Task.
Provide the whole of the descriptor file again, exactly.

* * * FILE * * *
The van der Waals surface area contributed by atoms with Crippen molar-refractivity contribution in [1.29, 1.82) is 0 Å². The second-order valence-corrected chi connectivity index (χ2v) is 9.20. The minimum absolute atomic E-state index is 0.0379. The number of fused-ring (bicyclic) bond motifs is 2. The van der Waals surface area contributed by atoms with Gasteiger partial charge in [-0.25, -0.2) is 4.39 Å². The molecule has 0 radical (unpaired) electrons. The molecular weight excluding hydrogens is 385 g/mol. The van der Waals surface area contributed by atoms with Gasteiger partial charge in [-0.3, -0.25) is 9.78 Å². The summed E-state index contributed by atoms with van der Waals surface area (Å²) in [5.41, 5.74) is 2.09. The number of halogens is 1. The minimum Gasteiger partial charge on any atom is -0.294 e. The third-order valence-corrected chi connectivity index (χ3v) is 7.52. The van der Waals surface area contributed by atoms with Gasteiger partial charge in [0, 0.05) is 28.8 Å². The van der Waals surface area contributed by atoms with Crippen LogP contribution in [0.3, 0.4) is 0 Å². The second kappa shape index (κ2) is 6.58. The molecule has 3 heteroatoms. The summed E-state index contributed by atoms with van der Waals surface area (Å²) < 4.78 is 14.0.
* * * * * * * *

The van der Waals surface area contributed by atoms with Crippen molar-refractivity contribution in [1.29, 1.82) is 0 Å². The second-order valence-corrected chi connectivity index (χ2v) is 9.20. The minimum absolute atomic E-state index is 0.0379. The number of fused-ring (bicyclic) bond motifs is 2. The van der Waals surface area contributed by atoms with Gasteiger partial charge in [-0.25, -0.2) is 4.39 Å². The molecule has 0 radical (unpaired) electrons. The molecular weight excluding hydrogens is 385 g/mol. The van der Waals surface area contributed by atoms with Gasteiger partial charge in [-0.3, -0.25) is 9.78 Å². The summed E-state index contributed by atoms with van der Waals surface area (Å²) in [5.41, 5.74) is 2.09. The number of halogens is 1. The minimum Gasteiger partial charge on any atom is -0.294 e. The third-order valence-corrected chi connectivity index (χ3v) is 7.52. The van der Waals surface area contributed by atoms with Gasteiger partial charge in [0, 0.05) is 28.8 Å². The van der Waals surface area contributed by atoms with Crippen LogP contribution in [0.3, 0.4) is 0 Å². The second kappa shape index (κ2) is 6.58. The molecule has 3 heteroatoms. The summed E-state index contributed by atoms with van der Waals surface area (Å²) < 4.78 is 14.0.